Diverging from Philip K. Dick

After bingeing on at least four novels by Philip K. Dick [hereafter, PKD] and being discomfited by the future he envisioned—dark, wet, cold, and lacking many conventional comforts—I picked up Bruce Sterling’s Holy Fire and William Gibson’s Neuromancer. I wanted to compare their versions of dystopia with PKD’s and see if the inevitability of death and the determination to avoid it run like leitmotifs through their novels, too. Nora Ephron said it best, in the title of one of her last non-fiction books, I Feel Bad About My Neck: And Other Thoughts on Being a Woman: at a certain point, … Continue reading Diverging from Philip K. Dick

Divergences–Thoughts on the Writings of Philip K. Dick–Part Two

“Cataclysm.” First definition: a large-scale violent event in the natural world. Second definition: a sudden violent upheaval, especially in a political or social context. These are the definitions that fuel many science fiction narratives. Couched within them is a persistent … Continue reading Divergences–Thoughts on the Writings of Philip K. Dick–Part Two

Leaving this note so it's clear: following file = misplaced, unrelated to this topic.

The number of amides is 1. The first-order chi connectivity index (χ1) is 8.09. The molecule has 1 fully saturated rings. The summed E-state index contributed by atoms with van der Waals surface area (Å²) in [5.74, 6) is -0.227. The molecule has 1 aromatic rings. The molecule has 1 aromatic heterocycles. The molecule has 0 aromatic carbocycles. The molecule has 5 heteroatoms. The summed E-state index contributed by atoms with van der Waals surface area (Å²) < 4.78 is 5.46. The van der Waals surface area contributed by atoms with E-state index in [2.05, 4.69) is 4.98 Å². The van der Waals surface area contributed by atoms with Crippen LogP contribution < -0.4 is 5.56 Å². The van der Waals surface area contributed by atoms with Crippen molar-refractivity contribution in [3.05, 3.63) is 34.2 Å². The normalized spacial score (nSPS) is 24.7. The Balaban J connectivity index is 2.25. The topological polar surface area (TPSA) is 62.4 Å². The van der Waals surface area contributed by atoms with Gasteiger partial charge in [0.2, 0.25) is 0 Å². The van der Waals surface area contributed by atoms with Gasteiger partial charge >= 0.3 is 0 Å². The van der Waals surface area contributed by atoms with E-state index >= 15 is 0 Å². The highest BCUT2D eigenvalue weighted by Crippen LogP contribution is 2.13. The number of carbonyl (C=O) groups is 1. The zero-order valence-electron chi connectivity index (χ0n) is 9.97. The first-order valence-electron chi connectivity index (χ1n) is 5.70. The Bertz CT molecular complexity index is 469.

Review: Murder in Absentia

Although I have been reading mostly non-fiction these days, I encountered the author of Murder in Absentia online through a Facebook indie writers’ group and decided to read his murder mystery. His work’s unusual setting and well-drawn characters intrigued me, so I read it, liked it and wrote this review for Goodreads. “Assaph Mehr’s Murder in Absentia takes place in a fantasy offshoot of ancient Rome. It borrows artifacts and settings from different periods in Roman history and seasons them with the knowledge and application of magic unknown to the republic and empire fans have known and possibly love. The murder … Continue reading Review: Murder in Absentia